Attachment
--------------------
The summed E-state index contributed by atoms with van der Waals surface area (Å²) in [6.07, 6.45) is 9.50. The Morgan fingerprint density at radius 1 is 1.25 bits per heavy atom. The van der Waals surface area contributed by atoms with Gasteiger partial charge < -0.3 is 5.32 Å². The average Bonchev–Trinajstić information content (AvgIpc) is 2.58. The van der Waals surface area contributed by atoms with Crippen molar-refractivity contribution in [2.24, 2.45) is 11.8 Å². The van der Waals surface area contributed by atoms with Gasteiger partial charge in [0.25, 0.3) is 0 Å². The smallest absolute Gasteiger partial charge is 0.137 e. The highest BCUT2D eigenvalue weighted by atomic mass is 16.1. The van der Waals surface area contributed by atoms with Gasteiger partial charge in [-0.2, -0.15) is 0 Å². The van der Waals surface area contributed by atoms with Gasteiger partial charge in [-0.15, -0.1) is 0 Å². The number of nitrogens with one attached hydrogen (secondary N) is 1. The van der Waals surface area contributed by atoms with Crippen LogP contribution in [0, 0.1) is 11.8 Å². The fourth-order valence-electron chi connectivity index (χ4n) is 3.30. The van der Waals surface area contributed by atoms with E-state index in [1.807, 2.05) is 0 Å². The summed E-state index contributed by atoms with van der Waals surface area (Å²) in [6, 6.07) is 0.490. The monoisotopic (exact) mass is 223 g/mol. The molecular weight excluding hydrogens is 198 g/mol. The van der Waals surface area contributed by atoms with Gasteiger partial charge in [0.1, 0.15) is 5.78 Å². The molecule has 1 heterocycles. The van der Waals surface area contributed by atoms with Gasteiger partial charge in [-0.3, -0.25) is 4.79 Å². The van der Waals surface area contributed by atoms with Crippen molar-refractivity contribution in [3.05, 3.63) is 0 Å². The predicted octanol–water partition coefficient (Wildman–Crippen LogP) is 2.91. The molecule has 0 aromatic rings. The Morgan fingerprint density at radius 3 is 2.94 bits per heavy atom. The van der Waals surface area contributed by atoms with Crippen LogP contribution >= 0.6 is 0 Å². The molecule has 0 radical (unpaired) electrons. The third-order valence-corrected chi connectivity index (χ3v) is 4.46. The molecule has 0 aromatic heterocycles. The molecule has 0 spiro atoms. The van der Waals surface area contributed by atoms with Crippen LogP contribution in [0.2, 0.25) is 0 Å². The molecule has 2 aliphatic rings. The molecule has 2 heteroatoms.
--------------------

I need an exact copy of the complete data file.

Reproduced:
The summed E-state index contributed by atoms with van der Waals surface area (Å²) in [6.07, 6.45) is 9.50. The Morgan fingerprint density at radius 1 is 1.25 bits per heavy atom. The van der Waals surface area contributed by atoms with Gasteiger partial charge < -0.3 is 5.32 Å². The average Bonchev–Trinajstić information content (AvgIpc) is 2.58. The van der Waals surface area contributed by atoms with Crippen molar-refractivity contribution in [2.24, 2.45) is 11.8 Å². The van der Waals surface area contributed by atoms with Gasteiger partial charge in [0.25, 0.3) is 0 Å². The smallest absolute Gasteiger partial charge is 0.137 e. The highest BCUT2D eigenvalue weighted by atomic mass is 16.1. The van der Waals surface area contributed by atoms with Gasteiger partial charge in [-0.2, -0.15) is 0 Å². The van der Waals surface area contributed by atoms with Gasteiger partial charge in [-0.15, -0.1) is 0 Å². The number of nitrogens with one attached hydrogen (secondary N) is 1. The van der Waals surface area contributed by atoms with Crippen LogP contribution in [0, 0.1) is 11.8 Å². The fourth-order valence-electron chi connectivity index (χ4n) is 3.30. The van der Waals surface area contributed by atoms with E-state index in [1.807, 2.05) is 0 Å². The summed E-state index contributed by atoms with van der Waals surface area (Å²) in [6, 6.07) is 0.490. The monoisotopic (exact) mass is 223 g/mol. The molecular weight excluding hydrogens is 198 g/mol. The van der Waals surface area contributed by atoms with Gasteiger partial charge in [0.1, 0.15) is 5.78 Å². The molecule has 1 heterocycles. The van der Waals surface area contributed by atoms with Gasteiger partial charge in [-0.3, -0.25) is 4.79 Å². The van der Waals surface area contributed by atoms with Crippen molar-refractivity contribution in [3.05, 3.63) is 0 Å². The predicted octanol–water partition coefficient (Wildman–Crippen LogP) is 2.91. The molecule has 0 aromatic rings. The Morgan fingerprint density at radius 3 is 2.94 bits per heavy atom. The van der Waals surface area contributed by atoms with Crippen LogP contribution >= 0.6 is 0 Å². The molecule has 0 radical (unpaired) electrons. The third-order valence-corrected chi connectivity index (χ3v) is 4.46. The molecule has 0 aromatic heterocycles. The molecule has 0 spiro atoms. The van der Waals surface area contributed by atoms with Crippen LogP contribution in [0.2, 0.25) is 0 Å². The molecule has 2 aliphatic rings. The molecule has 2 heteroatoms.